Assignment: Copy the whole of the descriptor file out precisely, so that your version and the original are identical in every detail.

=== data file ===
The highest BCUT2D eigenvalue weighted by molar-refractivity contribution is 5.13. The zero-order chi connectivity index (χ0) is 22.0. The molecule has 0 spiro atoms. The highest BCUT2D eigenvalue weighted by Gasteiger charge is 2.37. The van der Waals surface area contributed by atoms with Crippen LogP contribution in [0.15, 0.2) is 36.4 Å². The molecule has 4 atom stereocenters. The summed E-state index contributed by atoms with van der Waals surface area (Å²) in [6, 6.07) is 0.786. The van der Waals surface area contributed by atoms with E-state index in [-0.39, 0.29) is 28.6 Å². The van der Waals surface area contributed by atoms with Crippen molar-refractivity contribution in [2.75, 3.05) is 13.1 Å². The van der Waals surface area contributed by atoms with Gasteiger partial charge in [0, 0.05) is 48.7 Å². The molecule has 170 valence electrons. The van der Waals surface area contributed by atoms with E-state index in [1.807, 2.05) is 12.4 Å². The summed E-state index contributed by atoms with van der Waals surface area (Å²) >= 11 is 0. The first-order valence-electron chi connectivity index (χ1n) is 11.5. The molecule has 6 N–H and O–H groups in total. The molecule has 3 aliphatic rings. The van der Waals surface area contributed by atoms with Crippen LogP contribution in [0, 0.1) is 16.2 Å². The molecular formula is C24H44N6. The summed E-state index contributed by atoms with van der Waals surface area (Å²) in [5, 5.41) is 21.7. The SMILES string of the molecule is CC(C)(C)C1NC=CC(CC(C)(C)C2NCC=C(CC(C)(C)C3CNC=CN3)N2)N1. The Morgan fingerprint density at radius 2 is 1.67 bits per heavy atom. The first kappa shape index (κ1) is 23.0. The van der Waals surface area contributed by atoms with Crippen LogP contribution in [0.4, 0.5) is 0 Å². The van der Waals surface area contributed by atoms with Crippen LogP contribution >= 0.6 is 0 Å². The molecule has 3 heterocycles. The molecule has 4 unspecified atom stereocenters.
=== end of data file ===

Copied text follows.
The highest BCUT2D eigenvalue weighted by molar-refractivity contribution is 5.13. The zero-order chi connectivity index (χ0) is 22.0. The molecule has 0 spiro atoms. The highest BCUT2D eigenvalue weighted by Gasteiger charge is 2.37. The van der Waals surface area contributed by atoms with Crippen LogP contribution in [0.15, 0.2) is 36.4 Å². The molecule has 4 atom stereocenters. The summed E-state index contributed by atoms with van der Waals surface area (Å²) in [6, 6.07) is 0.786. The van der Waals surface area contributed by atoms with E-state index in [-0.39, 0.29) is 28.6 Å². The van der Waals surface area contributed by atoms with Crippen molar-refractivity contribution in [2.75, 3.05) is 13.1 Å². The van der Waals surface area contributed by atoms with Gasteiger partial charge in [0, 0.05) is 48.7 Å². The molecule has 170 valence electrons. The van der Waals surface area contributed by atoms with E-state index in [1.807, 2.05) is 12.4 Å². The summed E-state index contributed by atoms with van der Waals surface area (Å²) >= 11 is 0. The first-order valence-electron chi connectivity index (χ1n) is 11.5. The molecule has 6 N–H and O–H groups in total. The molecule has 3 aliphatic rings. The van der Waals surface area contributed by atoms with Crippen LogP contribution in [0, 0.1) is 16.2 Å². The molecular formula is C24H44N6. The summed E-state index contributed by atoms with van der Waals surface area (Å²) in [5, 5.41) is 21.7. The SMILES string of the molecule is CC(C)(C)C1NC=CC(CC(C)(C)C2NCC=C(CC(C)(C)C3CNC=CN3)N2)N1. The Morgan fingerprint density at radius 2 is 1.67 bits per heavy atom. The first kappa shape index (κ1) is 23.0. The van der Waals surface area contributed by atoms with Crippen LogP contribution in [0.4, 0.5) is 0 Å². The van der Waals surface area contributed by atoms with Crippen LogP contribution >= 0.6 is 0 Å². The molecule has 3 heterocycles. The molecule has 4 unspecified atom stereocenters.